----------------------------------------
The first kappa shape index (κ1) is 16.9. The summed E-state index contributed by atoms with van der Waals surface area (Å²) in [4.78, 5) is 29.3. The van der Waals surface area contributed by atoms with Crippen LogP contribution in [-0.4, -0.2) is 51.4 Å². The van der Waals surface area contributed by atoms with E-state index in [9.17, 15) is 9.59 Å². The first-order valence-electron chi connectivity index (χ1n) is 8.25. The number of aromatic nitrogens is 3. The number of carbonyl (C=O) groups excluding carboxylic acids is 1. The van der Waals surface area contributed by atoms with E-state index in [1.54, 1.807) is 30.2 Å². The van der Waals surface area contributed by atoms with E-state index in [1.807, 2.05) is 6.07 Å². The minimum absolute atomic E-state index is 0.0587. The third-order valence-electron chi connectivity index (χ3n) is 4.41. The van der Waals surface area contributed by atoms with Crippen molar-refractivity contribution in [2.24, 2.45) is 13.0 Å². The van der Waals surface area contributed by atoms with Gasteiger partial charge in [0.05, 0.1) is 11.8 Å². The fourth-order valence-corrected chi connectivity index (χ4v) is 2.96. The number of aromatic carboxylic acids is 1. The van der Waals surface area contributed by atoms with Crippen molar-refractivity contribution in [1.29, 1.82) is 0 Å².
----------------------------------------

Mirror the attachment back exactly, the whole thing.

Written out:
The first kappa shape index (κ1) is 16.9. The summed E-state index contributed by atoms with van der Waals surface area (Å²) in [4.78, 5) is 29.3. The van der Waals surface area contributed by atoms with Crippen LogP contribution in [-0.4, -0.2) is 51.4 Å². The van der Waals surface area contributed by atoms with E-state index in [9.17, 15) is 9.59 Å². The first-order valence-electron chi connectivity index (χ1n) is 8.25. The number of aromatic nitrogens is 3. The number of carbonyl (C=O) groups excluding carboxylic acids is 1. The van der Waals surface area contributed by atoms with E-state index in [1.54, 1.807) is 30.2 Å². The van der Waals surface area contributed by atoms with E-state index in [1.807, 2.05) is 6.07 Å². The minimum absolute atomic E-state index is 0.0587. The third-order valence-electron chi connectivity index (χ3n) is 4.41. The van der Waals surface area contributed by atoms with Crippen molar-refractivity contribution in [2.24, 2.45) is 13.0 Å². The van der Waals surface area contributed by atoms with Gasteiger partial charge in [0.05, 0.1) is 11.8 Å². The fourth-order valence-corrected chi connectivity index (χ4v) is 2.96. The number of aromatic carboxylic acids is 1. The van der Waals surface area contributed by atoms with Crippen molar-refractivity contribution in [1.29, 1.82) is 0 Å².